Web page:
Sentencing Laws Take Away Incentives

N.C. youth prison system gets new facility but loses good time as motivational tool

By Carla Crowder, Journal Staff Writer

RALEIGH, N.C. -- The worn-out Polk Youth Institution offers little in the way of inspiration for the 360 young thugs who live here.

The walls are red brick. The bars are black steel. An occasional padlock hangs on a door. Few perks are available for prisoners. They sleep on stacking metal bunks in stark dorms with little ventilation and no privacy. Nothing they do is hidden from visitors wandering in and out.

So for George Currie, superintendent of the prison for young adults, structured sentencing laws take on a whole new meaning.
With good time eliminated, prisoners are required to serve their full minimum sentences.

"Now I don't have any carrot hanging over their heads for good behavior," Currie said. "It's really made management more difficult."

Though part of the adult prison system, Polk is reserved for men ages 19 through 22. They tend to have a lot of energy at this age, Currie pointed out.

Before structured sentencing, Currie and his officers could manage prisoners' behavior with incentives such as good time -- time off for not causing too much trouble -- and gain time -- time off for working or going
to school.

Most of his prisoners could get out after serving 25 percent of their time if they didn't raise too much Cain.
Judges can add additional months -- a maximum sentence -- for especially bad behavior in prison. But no criminal can serve more than the maximum, which amounts to 120 percent of the minimum sentence, plus nine months for most crimes.
Officials at Polk and other prisons have been fairly successful in controlling prisoners without traditional incentives. To do so they've had to "become a bit more innovative" to encourage prisoners to be good, said Bobby Montague, program director at the prison. But at Polk, the options are somewhat limited. Currie describes it as "World War II vintage."

A little extra recreational time, favored job assignments and movies are the few good-behavior incentives officers can offer prisoners in this dismal place. But there is an upside to North Carolina criminal justice reforms for Currie and his crew: a new prison. Builders are putting the finishing fencing on the new 1,070-bed Polk Youth Institution. It's a high-tech fortress that makes the old prison look antique.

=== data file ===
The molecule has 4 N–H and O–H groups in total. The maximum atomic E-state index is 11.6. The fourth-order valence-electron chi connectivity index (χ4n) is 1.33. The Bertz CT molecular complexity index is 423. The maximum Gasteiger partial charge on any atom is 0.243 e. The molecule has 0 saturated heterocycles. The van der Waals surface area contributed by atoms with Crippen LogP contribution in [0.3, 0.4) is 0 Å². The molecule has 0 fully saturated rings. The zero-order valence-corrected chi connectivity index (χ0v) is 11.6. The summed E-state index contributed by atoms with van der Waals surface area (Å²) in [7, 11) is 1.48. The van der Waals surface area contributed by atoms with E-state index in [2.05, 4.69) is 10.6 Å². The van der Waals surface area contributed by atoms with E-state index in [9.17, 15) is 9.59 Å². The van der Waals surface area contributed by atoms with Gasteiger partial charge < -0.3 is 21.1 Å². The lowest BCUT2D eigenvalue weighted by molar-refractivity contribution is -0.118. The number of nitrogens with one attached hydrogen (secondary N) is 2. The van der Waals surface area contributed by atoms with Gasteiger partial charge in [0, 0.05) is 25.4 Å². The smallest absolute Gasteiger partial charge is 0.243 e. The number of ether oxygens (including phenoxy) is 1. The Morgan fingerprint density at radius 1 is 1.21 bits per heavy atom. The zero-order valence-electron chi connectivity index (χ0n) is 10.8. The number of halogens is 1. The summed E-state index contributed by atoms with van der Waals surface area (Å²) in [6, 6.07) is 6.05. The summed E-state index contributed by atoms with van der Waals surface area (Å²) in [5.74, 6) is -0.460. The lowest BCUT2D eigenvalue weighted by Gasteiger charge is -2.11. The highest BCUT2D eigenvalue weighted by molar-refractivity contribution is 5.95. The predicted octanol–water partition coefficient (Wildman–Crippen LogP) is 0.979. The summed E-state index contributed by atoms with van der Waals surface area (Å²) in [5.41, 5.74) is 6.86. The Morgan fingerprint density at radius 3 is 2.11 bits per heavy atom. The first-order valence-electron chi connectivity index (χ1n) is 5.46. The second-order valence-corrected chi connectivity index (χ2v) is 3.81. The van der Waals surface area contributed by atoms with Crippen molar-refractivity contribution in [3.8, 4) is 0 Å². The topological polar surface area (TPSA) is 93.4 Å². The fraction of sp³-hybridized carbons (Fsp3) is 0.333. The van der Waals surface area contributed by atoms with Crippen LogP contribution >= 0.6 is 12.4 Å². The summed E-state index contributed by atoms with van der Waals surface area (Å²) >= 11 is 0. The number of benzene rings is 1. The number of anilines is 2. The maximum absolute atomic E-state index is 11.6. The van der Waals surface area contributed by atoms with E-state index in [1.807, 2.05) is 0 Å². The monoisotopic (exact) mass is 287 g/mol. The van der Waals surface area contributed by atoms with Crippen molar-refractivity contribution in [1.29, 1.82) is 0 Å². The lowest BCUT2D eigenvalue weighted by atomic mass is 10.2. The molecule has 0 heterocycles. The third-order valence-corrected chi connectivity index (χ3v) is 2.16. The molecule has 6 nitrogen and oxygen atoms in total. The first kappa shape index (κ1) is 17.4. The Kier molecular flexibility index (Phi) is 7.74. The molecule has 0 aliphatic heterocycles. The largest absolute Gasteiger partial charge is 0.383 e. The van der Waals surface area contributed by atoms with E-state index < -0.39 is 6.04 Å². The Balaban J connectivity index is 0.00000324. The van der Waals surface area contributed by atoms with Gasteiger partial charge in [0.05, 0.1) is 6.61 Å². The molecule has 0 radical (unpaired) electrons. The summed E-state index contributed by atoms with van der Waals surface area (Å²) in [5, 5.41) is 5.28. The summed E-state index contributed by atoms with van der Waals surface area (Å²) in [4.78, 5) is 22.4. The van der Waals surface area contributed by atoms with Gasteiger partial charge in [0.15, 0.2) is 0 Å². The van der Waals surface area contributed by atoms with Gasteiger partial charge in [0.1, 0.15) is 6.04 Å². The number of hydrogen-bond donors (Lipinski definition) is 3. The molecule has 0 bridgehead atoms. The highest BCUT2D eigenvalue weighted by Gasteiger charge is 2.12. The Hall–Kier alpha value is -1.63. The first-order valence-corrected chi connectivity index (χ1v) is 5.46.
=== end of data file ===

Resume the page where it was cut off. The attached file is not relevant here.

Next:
Modern design, cameras and electronics will make the new one more efficient to run. Here's an example: At the old Polk, nine guard towers manned by nine officers 24 hours a day shoot from the barbed wire. The new prison will have electronic security and master control rooms so only two perimeter officers will be needed.

"Right off, you've eliminated seven positions and the benefits that go along with those positions," Currie said. He'll also be able to offer more programs and more behavior incentives at the new prison. The new Polk is among 18 prisons North Carolina has built and/or funded since 1985. The state runs 87 prisons.

In all, 19,784 beds have been added at a cost of $531 million. Some of the beds came as additions to prisons, according to the North Carolina Department of Correction. Though structured sentencing reserves most of these beds for dangerous criminals, the sentencing commission believes the state will have plenty of prison space through 2007 for everyone who needs to be there.

Copyright © 1997 Albuquerque Journal

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Sentencing Laws Take Away Incentives
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Albuquerque Journal